DIGITAL TAX LEVY MEETS RESISTANCE

Digital tax levy meets resistance. As the economic fallout from Covid is felt across the world, leaders of multiple countries are looking for ways to fund economic bailout, infrastructure, and financial aid programs, to citizens all over the globe. Trying to find the revenue to do this has been challenging, even though most leaders agree that the need exist, not all agree on how to fund the needs, or how big the proposals should be. Trying to find common ground sometimes works in these situations, yet sometimes one side or the other digs their heels in and then the legislative process gets a bit messy. Some European officials are considering a further postponement of any digital levy proposal until the fall, according to people familiar with the plans. Asked if the planned levy would violate global deals, Janet Yellen avoided a direct answer but signaled the U.S> is not satisfied with the European’s justification for it. Digital tax levy meets resistance.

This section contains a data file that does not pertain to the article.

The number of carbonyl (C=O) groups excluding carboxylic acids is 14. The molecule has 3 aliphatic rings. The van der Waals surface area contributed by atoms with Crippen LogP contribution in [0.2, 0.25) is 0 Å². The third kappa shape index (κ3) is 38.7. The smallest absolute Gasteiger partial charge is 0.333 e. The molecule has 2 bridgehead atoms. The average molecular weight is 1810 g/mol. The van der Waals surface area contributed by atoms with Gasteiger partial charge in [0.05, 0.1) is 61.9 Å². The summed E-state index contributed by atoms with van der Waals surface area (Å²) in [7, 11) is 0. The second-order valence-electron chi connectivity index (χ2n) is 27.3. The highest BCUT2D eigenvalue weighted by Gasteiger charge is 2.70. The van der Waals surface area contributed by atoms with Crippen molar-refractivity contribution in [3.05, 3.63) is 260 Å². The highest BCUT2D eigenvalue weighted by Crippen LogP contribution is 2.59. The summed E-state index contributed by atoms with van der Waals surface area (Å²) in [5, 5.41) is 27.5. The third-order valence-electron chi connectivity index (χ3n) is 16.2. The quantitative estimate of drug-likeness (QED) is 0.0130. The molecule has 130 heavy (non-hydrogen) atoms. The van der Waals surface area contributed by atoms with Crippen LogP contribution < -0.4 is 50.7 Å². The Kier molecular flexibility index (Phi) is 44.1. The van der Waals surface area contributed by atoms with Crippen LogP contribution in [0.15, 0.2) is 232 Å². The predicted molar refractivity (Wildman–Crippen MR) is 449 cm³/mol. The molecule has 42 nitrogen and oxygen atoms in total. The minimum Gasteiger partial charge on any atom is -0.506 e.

“It’s really up to the European Commission and the members of the European Union to decide hos to proceed,” she said. “But those countries have agreed to avoid putting in place in the future, and to dismantle, taxes that are discriminatory against U.S. firms.” The global deal is designed to stop major corporations from moving to low tax jurisdictions and to establish a fairer system for distributing the taxation rights on multinationals based on where they operate instead of where they are headquartered. The latter component also includes an agreement to end so called services taxes that several European countries have implemented to target the revenues of large tech companies like Facebook and Alphabet’s Google. While European Union officials haven’t finalized the plan for the bloc wide levy, they have said its name is misleading and it wouldn’t qualify as a DST. Janet Yellen is set to meet with the European Union Finance Minister and have a collective meeting with the European Central Bank President Christine Lagarde.